Amphibians in a changing world: assessing the effects of warming and drying on amphibian larvae and the relationships between larval survival, body size, and time to metamorphosis

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Virginia Tech


Amphibians are influenced by climate change, but we do not have a clear understanding of how changes in temperature, precipitation, or both, may influence amphibian larvae in temperate regions. Do amphibian larvae have similar developmental responses to increased temperature and increased drying rates of wetlands - both plausible effects of climate change? What influence do the interactive effects of temperature and drying have on the relationships between the larval responses themselves (e.g., survival, body size, and time to metamorphosis)? To address these questions, we studied larval responses of two amphibian species, wood frogs (Lithobates sylvaticus) and spring peepers (Pseudacris crucifer), to simulated warming and drying in experimental ponds. Over 13 weeks, we manipulated temperature and water levels in ponds to produce 4 treatments: control, drying, warming, and drying + warming. Our manipulations created warming treatments that were on average 2 ° C higher than controls, and our drying treatments decreased in water depth by 2.5 cm each week compared to warming and control treatments that held a consistent amount of water. In both species, warming treatments resulted in significantly earlier timing of metamorphosis, and drying treatments resulted in significantly reduced body size. We saw a negative relationship between body size and time to metamorphosis (i.e., individuals that metamorphosed faster generally had larger body sizes), indicating an unexpected decoupling of the typical positive relationship between time to- and size at metamorphosis. The strength of the relationship between responses also varied by treatment for wood frogs but not spring peepers, indicating that the responses of larval amphibians to climate change may vary among species. Our study reveals complex relationships among larval survival, body size, and time to metamorphosis and highlights the need for considering not only the role of interacting climate-related pressures on amphibians but also the mechanisms underlying coupling of larval responses to these pressures. We encourage future research and discussion on a better understanding of why different climate pressures caused different responses, and if these patterns may be consistent in other aquatic species.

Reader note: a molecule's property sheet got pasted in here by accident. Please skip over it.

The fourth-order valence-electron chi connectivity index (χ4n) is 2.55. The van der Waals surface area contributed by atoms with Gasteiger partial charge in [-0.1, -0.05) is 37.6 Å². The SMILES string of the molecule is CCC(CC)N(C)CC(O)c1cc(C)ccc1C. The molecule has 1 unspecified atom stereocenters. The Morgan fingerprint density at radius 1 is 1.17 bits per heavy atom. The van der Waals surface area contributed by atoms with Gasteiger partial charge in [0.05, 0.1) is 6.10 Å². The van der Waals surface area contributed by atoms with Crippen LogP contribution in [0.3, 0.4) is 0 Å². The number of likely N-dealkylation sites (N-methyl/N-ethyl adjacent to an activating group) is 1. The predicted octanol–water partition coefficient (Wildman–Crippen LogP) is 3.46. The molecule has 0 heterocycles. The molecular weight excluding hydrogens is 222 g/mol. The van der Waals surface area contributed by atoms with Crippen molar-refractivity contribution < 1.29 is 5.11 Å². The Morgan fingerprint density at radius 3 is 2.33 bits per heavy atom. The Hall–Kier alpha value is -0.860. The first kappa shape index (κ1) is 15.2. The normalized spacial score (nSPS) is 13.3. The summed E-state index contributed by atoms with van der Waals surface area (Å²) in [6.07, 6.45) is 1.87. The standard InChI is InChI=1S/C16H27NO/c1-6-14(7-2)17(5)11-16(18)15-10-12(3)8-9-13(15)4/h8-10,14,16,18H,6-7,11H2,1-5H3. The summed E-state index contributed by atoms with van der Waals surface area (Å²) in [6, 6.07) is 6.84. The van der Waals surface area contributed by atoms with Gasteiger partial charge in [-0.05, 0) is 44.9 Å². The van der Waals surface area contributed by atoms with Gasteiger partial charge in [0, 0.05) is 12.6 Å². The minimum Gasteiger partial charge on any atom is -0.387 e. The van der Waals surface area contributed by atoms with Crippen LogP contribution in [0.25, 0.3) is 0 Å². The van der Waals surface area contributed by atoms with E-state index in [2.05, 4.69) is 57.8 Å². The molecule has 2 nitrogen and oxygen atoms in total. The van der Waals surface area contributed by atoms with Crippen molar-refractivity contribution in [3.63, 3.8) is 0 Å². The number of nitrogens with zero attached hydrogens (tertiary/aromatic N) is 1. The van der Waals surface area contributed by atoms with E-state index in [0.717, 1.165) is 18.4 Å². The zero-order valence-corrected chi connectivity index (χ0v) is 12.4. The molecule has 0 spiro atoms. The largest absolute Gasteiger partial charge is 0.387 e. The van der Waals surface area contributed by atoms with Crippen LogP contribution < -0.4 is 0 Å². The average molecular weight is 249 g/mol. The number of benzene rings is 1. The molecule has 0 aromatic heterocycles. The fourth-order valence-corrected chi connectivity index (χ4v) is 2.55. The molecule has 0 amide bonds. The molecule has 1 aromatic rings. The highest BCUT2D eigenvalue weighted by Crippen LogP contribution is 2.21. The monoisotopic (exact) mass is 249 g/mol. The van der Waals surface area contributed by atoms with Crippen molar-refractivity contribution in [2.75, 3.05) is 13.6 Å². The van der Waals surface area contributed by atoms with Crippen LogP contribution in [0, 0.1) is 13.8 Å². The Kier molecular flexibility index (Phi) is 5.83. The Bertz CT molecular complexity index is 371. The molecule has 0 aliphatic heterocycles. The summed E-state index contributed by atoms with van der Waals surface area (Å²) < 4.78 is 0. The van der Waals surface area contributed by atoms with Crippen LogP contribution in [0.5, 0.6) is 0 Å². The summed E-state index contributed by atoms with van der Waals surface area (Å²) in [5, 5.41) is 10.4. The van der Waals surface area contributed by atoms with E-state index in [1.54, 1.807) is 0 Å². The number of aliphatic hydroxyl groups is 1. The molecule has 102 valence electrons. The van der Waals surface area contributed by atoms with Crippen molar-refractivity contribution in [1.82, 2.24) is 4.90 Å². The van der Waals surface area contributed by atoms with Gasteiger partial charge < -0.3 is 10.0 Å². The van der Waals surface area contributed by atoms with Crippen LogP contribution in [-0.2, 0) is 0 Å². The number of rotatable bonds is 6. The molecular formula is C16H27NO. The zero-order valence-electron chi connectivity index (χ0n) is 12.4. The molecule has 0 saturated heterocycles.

Ectotherm, trade-offs, mesocosm, climate change, interactions